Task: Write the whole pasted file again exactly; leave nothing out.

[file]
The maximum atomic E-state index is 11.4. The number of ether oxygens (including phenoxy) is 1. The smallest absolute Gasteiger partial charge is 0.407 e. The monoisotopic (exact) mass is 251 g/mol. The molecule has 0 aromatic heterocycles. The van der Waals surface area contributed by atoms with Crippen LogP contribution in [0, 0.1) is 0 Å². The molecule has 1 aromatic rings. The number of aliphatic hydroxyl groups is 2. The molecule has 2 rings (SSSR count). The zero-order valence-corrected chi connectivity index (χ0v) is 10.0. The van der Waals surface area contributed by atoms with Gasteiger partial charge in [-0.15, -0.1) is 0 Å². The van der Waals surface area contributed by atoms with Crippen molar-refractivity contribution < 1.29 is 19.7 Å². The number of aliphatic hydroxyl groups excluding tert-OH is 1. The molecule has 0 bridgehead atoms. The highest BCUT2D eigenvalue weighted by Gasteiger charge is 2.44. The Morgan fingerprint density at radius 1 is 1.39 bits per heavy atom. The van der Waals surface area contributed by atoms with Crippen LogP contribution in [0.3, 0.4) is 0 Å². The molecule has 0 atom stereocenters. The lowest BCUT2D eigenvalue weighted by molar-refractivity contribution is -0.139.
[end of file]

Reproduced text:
The maximum atomic E-state index is 11.4. The number of ether oxygens (including phenoxy) is 1. The smallest absolute Gasteiger partial charge is 0.407 e. The monoisotopic (exact) mass is 251 g/mol. The molecule has 0 aromatic heterocycles. The van der Waals surface area contributed by atoms with Crippen LogP contribution in [0, 0.1) is 0 Å². The molecule has 1 aromatic rings. The number of aliphatic hydroxyl groups is 2. The molecule has 2 rings (SSSR count). The zero-order valence-corrected chi connectivity index (χ0v) is 10.0. The van der Waals surface area contributed by atoms with Gasteiger partial charge in [-0.15, -0.1) is 0 Å². The van der Waals surface area contributed by atoms with Crippen molar-refractivity contribution < 1.29 is 19.7 Å². The number of aliphatic hydroxyl groups excluding tert-OH is 1. The molecule has 0 bridgehead atoms. The highest BCUT2D eigenvalue weighted by Gasteiger charge is 2.44. The Morgan fingerprint density at radius 1 is 1.39 bits per heavy atom. The van der Waals surface area contributed by atoms with Crippen LogP contribution in [0.3, 0.4) is 0 Å². The molecule has 0 atom stereocenters. The lowest BCUT2D eigenvalue weighted by molar-refractivity contribution is -0.139.